On Sat, 10 Jul 2004 10:42:30 -0700, Andy Friesen wrote:
 
 Maybe an Eclipse plugin is a bigger deal than it looks at first glance. :)
 
   -- andy

Was that an offer to do some coding on eclipseD? (It still needs a good code formatter... and an bloody icon...)
Jul 10 2004
prev sibling next sibling parent "Matthew" <admin stlsoft.dot.dot.dot.dot.org> writes:
"Jarrett Billingsley" <kb3ctd2 yahoo.com> wrote in message
news:ccp18i$m9s$1 digitaldaemon.com...
 i won't lie to you, i love D.  i wish i could just convert all my projects
 over from C++ and start using it exclusively.

 however recently i found something on a forum somewhere, where basically
 someone made that statement that right now, D is "just another way to call C
 functions."

What's wrong with that? IMO, that's what every language should be, and one of the reasons why Java is a dead dog, and Ruby and Python are preferable to Perl.
 granted, D isn't even finished yet, and with the lack of "for D" stuff
 compared to "for C/C++" stuff, it's not surprising that we have to use all
 the stuff made "for C".  but i'm somewhat inclined to agree with them in a
 broader sense.

 D is very C++ like, unsurprisingly.  it is an evolution of C++.  but how
 much of an evolution?

 C++ of course is set apart from C for one major reason - OOP and everything
 that goes with it.  not to mention it fixes some little stupid things in C
 (certain syntaxes and whatnot).  but what is so different about D to set it
 apart from C++ as "the next step"?  sure, it's laid out in a more intuitive
 way, it removes some stupidities of C++ (*^%$&$ FORWARD DECLARATIONS), it
 simplifies certain basic data handling - but what REALLY makes it worthy of
 being D and not C+=2 ?  ;)

- D doesn't have Return Value Lifetime issues. - D obviates instance slicing problem - D reduces the amount of operator abuse possible (although that's creeping in) - D provides array slices. - D uses modules rather than the inclusion model That mind not sound much, but it's actually a great deal. AFAICT - which is not far at this time of the morning - everything else is pretty much syntax. But I still think these 5 + syntax represent a big win.
 maybe the simplicity and rethought is enough.  of course the fact that it's
 not backwards compatible for the most part makes it a separate language ;)

Let's look at it another way. I've ingested so much C++ over the last 13 yrs or so that I think I can claim to be reasonably good at it. However, I still have a mental fog when I look at some other people's code, and that's not just because most people are sloppy as all hell when it comes to their code layout. It's the complexity of the language. But C++ is so powerful (including the ad/mis-use of many of its flaws) that I don't see me giving it up, ever. However, most times I've been asked in the last couple of years what language I would recommend someone to learn, when they want to understand compiled languages, "C++" or ".NET", I've responded "D".
 but what are your thoughts?  do you think that D is enough to be a successor
 to C++?

No
  is it a nice little accompaniment?

Rather it's a powerful language in its own right, with a big future ahead of it.
  or has it yet to recieve the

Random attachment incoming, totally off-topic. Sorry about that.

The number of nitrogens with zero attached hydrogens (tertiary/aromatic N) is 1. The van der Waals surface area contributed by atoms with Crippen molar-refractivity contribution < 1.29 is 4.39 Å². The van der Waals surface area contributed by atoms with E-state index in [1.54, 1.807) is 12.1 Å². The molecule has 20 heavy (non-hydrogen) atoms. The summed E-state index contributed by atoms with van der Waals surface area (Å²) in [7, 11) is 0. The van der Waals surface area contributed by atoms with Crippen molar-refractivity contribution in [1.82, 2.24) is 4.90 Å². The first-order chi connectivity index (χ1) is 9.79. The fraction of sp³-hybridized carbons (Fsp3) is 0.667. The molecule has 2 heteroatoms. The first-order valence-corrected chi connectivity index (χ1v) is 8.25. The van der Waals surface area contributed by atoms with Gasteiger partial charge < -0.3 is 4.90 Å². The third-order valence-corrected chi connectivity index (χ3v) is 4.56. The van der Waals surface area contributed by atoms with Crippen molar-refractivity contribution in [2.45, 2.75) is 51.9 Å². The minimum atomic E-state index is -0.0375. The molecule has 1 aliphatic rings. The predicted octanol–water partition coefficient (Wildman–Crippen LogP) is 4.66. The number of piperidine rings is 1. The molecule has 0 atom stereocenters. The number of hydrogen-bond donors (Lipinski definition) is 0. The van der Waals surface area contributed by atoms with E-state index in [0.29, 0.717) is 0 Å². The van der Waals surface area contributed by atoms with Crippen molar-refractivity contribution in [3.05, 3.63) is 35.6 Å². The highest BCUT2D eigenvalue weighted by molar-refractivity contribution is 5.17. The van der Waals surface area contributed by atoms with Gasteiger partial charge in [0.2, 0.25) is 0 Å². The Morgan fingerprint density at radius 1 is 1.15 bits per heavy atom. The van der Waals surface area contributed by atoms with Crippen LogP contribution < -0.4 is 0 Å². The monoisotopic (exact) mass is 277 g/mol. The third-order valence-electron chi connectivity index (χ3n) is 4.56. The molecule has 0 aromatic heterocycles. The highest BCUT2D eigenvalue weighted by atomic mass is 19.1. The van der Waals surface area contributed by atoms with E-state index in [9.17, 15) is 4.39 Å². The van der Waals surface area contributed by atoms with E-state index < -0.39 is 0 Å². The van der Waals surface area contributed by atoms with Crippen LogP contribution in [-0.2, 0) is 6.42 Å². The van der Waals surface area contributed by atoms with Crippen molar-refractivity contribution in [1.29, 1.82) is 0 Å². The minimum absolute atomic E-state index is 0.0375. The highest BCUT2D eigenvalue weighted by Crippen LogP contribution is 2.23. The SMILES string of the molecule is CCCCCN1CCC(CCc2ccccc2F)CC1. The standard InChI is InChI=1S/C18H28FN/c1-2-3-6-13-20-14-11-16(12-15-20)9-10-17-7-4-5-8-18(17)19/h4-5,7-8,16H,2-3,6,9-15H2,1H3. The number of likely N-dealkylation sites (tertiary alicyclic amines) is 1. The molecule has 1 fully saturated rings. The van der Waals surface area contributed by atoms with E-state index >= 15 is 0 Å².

final blow if you will that will make it *truly* a proper successor to C++?

Nope. I think C++ has a long lifetime ahead of it, despite its flaws and complexity. Why should D have to replace C++ to be a success? Java didn't kill C++ - far from it - and yet we could still call Java a success. (In a commercial sense, of course, not technically!) C#/.NET isn't going to do it. Why should D have to/want to? I'll give you an example. At the moment, I'm writing a compiler multiplexer tool that will go on the CD for my book (http://imperfectcplusplus.com/). Walter asked me last week why I wasn't writing it in D. There are several reasons. The multiplexer must be portable to most/all operating systems. It must be ready now, and D isn't. It itself must be compilable by most/all C++ compilers on a range of operating systems. Its implementation can leverage off several non-trivial C/C++ libraries (including STLSoft, recls, Open-RJ, Boost. etc. etc. But, relating this back to your earlier "Is D a wrapper for C" comment, it has a pluggable architecture. One can specify input and/or output filters as Perl/Python/Ruby/whatever-else-you-want scripts (maybe D script in the future??), or its own rules file syntax, or as separate executables, or as dynamic libraries. The dynamic libraries have a C-interface, of course, but use the Portable Vtables technique I describe in the book such that one can effectively share C++ classes across modules built with different compilers. There's no reason why one cannot write the plug-in executables or dynamic libraries in D, and I certainly plan to do that. Anyway, here's the point. Some of the example executable/dynamic-library filters are written in C++. But they've been a total PITA to do so, compared with the filters I've written in Python/Perl/Ruby, as you'd expect: compare development times of several hours with about 15 minutes. But some C/C++ compilers have weird idiosynchracies with their command-lines (e.g. CodeWarrior requires a "-I-" _before_ any other "-I???") that means that scripting languages are less suitable than a compiled language. Given the fact that string manipulation is a dream in D, coupled with the fact that its got regexp built-in, means that it'll be my language of choice for those filters that are not amenable to scripting. So, to me, D is the best language when the total, manic grunt of C++ is not required, but a less powerful language (e.g. scripting language, or one of the VM languages) is not suitable. (Imagine how slow it would be to compile a file with 10 different compilers if the input and output filtering was done by Java/.NET classes - what a joke!) Anyway, if that's turned out to be a huge plug for my book, I'm sorry. It didn't turn out like that, but my attention is necessarily influenced at the moment. =P The other major advantage of C++ over any other language at the moment is its support for high efficiency and generic programming. I expect D will catch up with C++, and perhaps even surpass it in this regard - and I intend to put in a big effort in the near future to that end! - but at the moment they don't compare. </end of rant> Cheers -- Matthew Wilson Author: "Imperfect C++", Addison-Wesley, 2004 (http://www.imperfectcplusplus.com) Contributing editor, C/C++ Users Journal (http://www.synesis.com.au/articles.html#columns) Director, Synesis Software (www.synesis.com.au) STLSoft moderator (http://www.stlsoft.org) -----------------------------------------------------